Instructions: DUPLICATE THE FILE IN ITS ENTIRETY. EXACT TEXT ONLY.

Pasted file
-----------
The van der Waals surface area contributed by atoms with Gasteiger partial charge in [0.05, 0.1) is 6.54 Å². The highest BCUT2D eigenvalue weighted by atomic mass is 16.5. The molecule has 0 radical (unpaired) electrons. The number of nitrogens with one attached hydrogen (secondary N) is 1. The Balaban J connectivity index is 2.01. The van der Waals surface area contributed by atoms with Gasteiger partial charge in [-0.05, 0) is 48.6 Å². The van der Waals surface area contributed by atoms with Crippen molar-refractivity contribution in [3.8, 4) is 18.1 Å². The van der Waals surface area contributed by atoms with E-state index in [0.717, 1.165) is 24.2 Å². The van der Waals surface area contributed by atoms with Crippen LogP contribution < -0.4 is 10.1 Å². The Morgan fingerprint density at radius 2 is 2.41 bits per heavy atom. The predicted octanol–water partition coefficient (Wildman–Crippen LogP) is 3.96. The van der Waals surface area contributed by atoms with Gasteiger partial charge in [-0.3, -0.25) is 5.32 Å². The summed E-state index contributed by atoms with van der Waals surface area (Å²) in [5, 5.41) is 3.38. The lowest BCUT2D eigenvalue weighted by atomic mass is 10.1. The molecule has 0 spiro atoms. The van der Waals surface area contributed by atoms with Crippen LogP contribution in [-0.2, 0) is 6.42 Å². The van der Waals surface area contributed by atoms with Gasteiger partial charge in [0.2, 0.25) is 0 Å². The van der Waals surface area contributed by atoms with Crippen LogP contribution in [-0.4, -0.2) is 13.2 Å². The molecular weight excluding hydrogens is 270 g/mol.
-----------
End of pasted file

The van der Waals surface area contributed by atoms with Gasteiger partial charge in [0.05, 0.1) is 6.54 Å². The highest BCUT2D eigenvalue weighted by atomic mass is 16.5. The molecule has 0 radical (unpaired) electrons. The number of nitrogens with one attached hydrogen (secondary N) is 1. The Balaban J connectivity index is 2.01. The van der Waals surface area contributed by atoms with Gasteiger partial charge in [-0.05, 0) is 48.6 Å². The van der Waals surface area contributed by atoms with Crippen molar-refractivity contribution in [3.8, 4) is 18.1 Å². The van der Waals surface area contributed by atoms with E-state index in [0.717, 1.165) is 24.2 Å². The van der Waals surface area contributed by atoms with Crippen LogP contribution < -0.4 is 10.1 Å². The Morgan fingerprint density at radius 2 is 2.41 bits per heavy atom. The predicted octanol–water partition coefficient (Wildman–Crippen LogP) is 3.96. The van der Waals surface area contributed by atoms with Gasteiger partial charge in [-0.3, -0.25) is 5.32 Å². The summed E-state index contributed by atoms with van der Waals surface area (Å²) in [5, 5.41) is 3.38. The lowest BCUT2D eigenvalue weighted by atomic mass is 10.1. The molecule has 0 spiro atoms. The van der Waals surface area contributed by atoms with Crippen LogP contribution in [-0.2, 0) is 6.42 Å². The van der Waals surface area contributed by atoms with Gasteiger partial charge in [0.2, 0.25) is 0 Å². The van der Waals surface area contributed by atoms with Crippen LogP contribution in [-0.4, -0.2) is 13.2 Å². The molecular weight excluding hydrogens is 270 g/mol.